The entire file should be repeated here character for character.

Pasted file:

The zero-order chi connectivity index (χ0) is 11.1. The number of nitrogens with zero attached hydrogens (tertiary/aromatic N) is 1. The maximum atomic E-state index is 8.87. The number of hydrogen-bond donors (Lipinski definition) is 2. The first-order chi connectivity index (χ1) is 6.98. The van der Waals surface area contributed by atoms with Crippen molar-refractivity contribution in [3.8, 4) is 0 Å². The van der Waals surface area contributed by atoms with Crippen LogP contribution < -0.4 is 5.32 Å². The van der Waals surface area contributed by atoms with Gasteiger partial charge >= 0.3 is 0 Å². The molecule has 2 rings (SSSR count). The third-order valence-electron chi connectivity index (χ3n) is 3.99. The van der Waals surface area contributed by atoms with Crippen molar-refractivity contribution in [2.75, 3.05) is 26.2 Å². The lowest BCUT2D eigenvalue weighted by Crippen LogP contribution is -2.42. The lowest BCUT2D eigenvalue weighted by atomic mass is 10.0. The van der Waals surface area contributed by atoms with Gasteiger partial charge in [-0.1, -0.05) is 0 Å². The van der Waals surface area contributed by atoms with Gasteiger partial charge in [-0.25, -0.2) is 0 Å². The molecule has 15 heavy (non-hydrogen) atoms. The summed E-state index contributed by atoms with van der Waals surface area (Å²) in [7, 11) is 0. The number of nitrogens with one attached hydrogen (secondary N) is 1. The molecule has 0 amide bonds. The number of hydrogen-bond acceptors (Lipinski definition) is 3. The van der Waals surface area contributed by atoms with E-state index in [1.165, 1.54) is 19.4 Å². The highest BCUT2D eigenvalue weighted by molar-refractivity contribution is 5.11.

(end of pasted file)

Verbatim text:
The zero-order chi connectivity index (χ0) is 11.1. The number of nitrogens with zero attached hydrogens (tertiary/aromatic N) is 1. The maximum atomic E-state index is 8.87. The number of hydrogen-bond donors (Lipinski definition) is 2. The first-order chi connectivity index (χ1) is 6.98. The van der Waals surface area contributed by atoms with Crippen molar-refractivity contribution in [3.8, 4) is 0 Å². The van der Waals surface area contributed by atoms with Crippen LogP contribution < -0.4 is 5.32 Å². The van der Waals surface area contributed by atoms with Gasteiger partial charge >= 0.3 is 0 Å². The molecule has 2 rings (SSSR count). The third-order valence-electron chi connectivity index (χ3n) is 3.99. The van der Waals surface area contributed by atoms with Crippen molar-refractivity contribution in [2.75, 3.05) is 26.2 Å². The lowest BCUT2D eigenvalue weighted by Crippen LogP contribution is -2.42. The lowest BCUT2D eigenvalue weighted by atomic mass is 10.0. The van der Waals surface area contributed by atoms with Gasteiger partial charge in [-0.1, -0.05) is 0 Å². The van der Waals surface area contributed by atoms with Gasteiger partial charge in [-0.25, -0.2) is 0 Å². The molecule has 15 heavy (non-hydrogen) atoms. The summed E-state index contributed by atoms with van der Waals surface area (Å²) in [7, 11) is 0. The number of nitrogens with one attached hydrogen (secondary N) is 1. The molecule has 0 amide bonds. The number of hydrogen-bond acceptors (Lipinski definition) is 3. The van der Waals surface area contributed by atoms with E-state index in [1.165, 1.54) is 19.4 Å². The highest BCUT2D eigenvalue weighted by molar-refractivity contribution is 5.11.